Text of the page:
Odds of Hitting a PPM Holder

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Odds of Hitting a PPM Holder

Post by rogerwimmer » Wed Jun 22, 2011 10:04 am

Doctor: We are doing a modest marketing campaign that is estimated to reach roughly 100,000 people in my metro. (Our market size is close to #20, if that matters.) Of the 100,000 people we will supposedly reach, is there a way to know how many in that group might possess a PPM? Thanks for your excellent insight. - Anonymous

Anon: While your question sounds simple, it isn't because you have two different random events that come into play. I'll try to explain . . .

First, I assume the 100,000 people you are supposedly going to reach are from a specific target demo such as Adults 25-49. However, I doubt that the 100,000 "reach" group is the total number of 25-49 year-olds in your market. There may be 200,000 or more in the group. So, the people exposed to your message are going to be randomly "selected" from that group and there is no way to predict who and who will not be exposed to the message.

But you might be able to take an educated guess about who will be exposed to your campaign if the campaign has a very specific plan. For example, if you're using a TV campaign and you know the percentage of your listeners who watch a specific TV program and place your ads in that program, you could use the viewership percentage as a rough estimate of how many will be exposed to your campaign.

Second, although Arbitron's PPM (Portable People Meter) sample is a volunteer sample (respondents must voluntarily agree to participate, they can't be forced) the sample is close to a simple random sample. What that means is there is no way for anyone to predict which people in any market will participate in a survey. The odds of one person participating are no better or worse than anyone else in the population.

Third, the worst of all is that the first two items are not mutually dependent on each other in any way. That is, one event does not need the other to occur - one event can occur without the other. That's not good in reference to calculating your odds.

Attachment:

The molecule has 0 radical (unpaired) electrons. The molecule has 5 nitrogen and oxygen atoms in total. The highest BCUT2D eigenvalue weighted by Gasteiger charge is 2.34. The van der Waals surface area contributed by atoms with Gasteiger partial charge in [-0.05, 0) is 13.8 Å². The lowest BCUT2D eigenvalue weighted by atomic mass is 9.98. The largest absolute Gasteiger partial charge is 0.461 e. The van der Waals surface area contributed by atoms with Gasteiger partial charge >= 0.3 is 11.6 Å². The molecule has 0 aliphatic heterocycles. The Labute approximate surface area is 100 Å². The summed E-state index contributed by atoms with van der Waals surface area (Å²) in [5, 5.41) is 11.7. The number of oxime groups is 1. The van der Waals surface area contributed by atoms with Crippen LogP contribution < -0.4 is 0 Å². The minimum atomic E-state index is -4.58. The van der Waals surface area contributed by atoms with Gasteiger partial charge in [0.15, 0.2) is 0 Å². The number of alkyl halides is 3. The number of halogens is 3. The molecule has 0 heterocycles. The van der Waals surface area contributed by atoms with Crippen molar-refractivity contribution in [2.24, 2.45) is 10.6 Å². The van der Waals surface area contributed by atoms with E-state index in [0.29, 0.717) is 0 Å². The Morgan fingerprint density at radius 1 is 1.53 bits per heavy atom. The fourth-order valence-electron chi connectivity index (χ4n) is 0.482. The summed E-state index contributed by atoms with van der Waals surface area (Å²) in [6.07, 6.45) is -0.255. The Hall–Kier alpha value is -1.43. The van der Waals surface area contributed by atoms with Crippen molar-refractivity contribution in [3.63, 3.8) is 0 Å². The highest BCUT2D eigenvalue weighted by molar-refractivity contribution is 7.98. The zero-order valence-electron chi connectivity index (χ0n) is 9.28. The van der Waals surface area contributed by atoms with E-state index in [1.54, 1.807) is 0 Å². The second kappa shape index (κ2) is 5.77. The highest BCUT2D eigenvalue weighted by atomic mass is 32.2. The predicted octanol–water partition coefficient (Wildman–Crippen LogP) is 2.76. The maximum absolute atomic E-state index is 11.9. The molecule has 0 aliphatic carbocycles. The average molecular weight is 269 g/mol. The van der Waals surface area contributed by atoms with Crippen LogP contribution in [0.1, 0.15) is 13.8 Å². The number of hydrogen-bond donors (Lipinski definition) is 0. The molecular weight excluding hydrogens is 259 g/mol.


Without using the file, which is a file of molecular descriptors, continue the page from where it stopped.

So . . . the situation you describe has three problems: (1) Identifying who will be exposed to your campaign; (2) Identifying who will participate in the Arbitron survey; and (3) No dependency of one event on the other. Those three characteristics make it virtually impossible for me to develop an "odds" for you. Oh, I'm sure there is a Las Vegas odds-maker who could produce the odds for you, but that would be a pure guess because the three problems cannot be overcome.

Now, you might say, "Hey, come on, just give me a guess for the heck of it." OK . . . here is a way you can guess, but I warn you ahead of time that the number is going to be small . . .

Look at the number of PPM respondents in your radio station's demographic (just use Adults for the age cell). Take that number and divide it by the total number of people in your market who are in that demographic and then divide that number by one half. That's my guess at the "odds" of someone in your target demo seeing your campaign and participating in Arbitron's PPM survey. And that, my friend, should be enough evidence to support the idea of constantly promoting your radio station, not just a few weeks before or during a survey.

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Roger Wimmer is owner of Wimmer Research and senior author of Mass Media Research: An Introduction, 10th Edition.

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